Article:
Art. XX. — The New Zealand Sand-hoppers belonging to the Genus Talorchestia.
[Read before the Philosophical Institute of Canterbury, 16th October, 1916; received by Editors, 30th December, 1916; issued separately, 24th August, 1917.]
The sand-hoppers or shore-hoppers that are so abundant on the shores of New Zealand are Amphipoda belonging to the family which Stebbing has named the Talitridae, though it was long formerly known, and is perhaps better known even now, as the Orchestidae. They present many interesting points in structure, and are specially worthy of study because they are undoubtedly forms that have arisen from marine ancestors and have gradually become adapted to a life on the seashore. Some members of the family are still almost entirely marine, spending the greater part of their life in the sea-water; others live at or above high-water mark almost beyond the reach of ordinary tides. Between these two extremes we have numerous transitional stages in structure and in habits, so that the family offers a favourable opportunity for studying the effects of altered conditions on the structure of the animals. One member of the family, Parorchestia sylvicola (Dana), has become quite terrestrial in habits, and is found all over New Zealand far from the coast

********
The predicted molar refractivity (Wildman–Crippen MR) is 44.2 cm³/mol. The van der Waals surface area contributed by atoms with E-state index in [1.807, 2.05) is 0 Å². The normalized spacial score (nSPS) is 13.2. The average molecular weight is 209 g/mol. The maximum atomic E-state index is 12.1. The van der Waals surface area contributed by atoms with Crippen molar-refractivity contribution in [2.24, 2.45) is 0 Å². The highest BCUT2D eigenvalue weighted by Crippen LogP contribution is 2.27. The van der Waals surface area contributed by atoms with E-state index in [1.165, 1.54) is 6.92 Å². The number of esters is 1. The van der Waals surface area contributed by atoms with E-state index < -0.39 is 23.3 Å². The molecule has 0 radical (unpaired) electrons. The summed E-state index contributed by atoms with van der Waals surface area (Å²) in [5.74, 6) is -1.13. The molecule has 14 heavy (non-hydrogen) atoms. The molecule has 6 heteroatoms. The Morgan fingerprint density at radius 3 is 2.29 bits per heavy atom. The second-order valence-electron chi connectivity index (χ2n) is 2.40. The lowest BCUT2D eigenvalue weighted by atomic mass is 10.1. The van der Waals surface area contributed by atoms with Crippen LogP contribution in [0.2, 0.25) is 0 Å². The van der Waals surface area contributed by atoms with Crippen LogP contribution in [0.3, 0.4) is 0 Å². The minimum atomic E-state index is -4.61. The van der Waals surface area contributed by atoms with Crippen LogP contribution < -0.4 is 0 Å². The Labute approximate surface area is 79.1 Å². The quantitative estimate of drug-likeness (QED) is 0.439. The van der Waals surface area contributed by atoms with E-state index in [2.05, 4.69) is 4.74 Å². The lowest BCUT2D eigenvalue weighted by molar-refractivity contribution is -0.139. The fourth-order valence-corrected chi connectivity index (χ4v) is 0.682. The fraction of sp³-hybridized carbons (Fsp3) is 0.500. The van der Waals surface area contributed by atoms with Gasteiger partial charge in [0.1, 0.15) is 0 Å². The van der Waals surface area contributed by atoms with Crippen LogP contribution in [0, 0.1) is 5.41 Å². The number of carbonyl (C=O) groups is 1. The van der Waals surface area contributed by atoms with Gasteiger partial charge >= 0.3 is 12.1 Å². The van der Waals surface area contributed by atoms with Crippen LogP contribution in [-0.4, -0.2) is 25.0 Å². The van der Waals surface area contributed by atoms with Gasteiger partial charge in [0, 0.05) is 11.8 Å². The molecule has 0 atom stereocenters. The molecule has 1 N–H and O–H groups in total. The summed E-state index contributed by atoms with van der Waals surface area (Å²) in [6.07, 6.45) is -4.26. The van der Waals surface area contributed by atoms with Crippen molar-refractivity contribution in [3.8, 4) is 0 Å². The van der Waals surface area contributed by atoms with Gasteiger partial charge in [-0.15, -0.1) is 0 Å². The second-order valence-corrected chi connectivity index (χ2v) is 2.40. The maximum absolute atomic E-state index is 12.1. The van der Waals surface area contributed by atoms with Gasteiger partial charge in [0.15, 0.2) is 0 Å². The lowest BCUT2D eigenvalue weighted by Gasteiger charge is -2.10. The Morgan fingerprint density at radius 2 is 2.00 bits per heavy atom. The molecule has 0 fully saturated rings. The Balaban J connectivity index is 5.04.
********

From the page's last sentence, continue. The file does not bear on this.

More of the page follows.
Similarly the terrestrial Isopoda belonging to the Oniscidae and allied families, commonly known as slaters, woodlice, &c, are descended from marine ancestors and present a series of transitional forms strikingly parallel to the Talitridae, though with the isopods the terrestrial forms are much more numerous and more perfectly adapted to terrestrial conditions. In their antennae and mouth-parts these isopods show many resemblances to the shore-hoppers, and a detailed comparison of the two groups, as an example of convergent evolution, would be instructive and fruitful in results. It is possible also, as I pointed out in 1884 (p. 156),* that forms now included in the same species or genera may have arisen independently in different places from the same widely distributed marine ancestor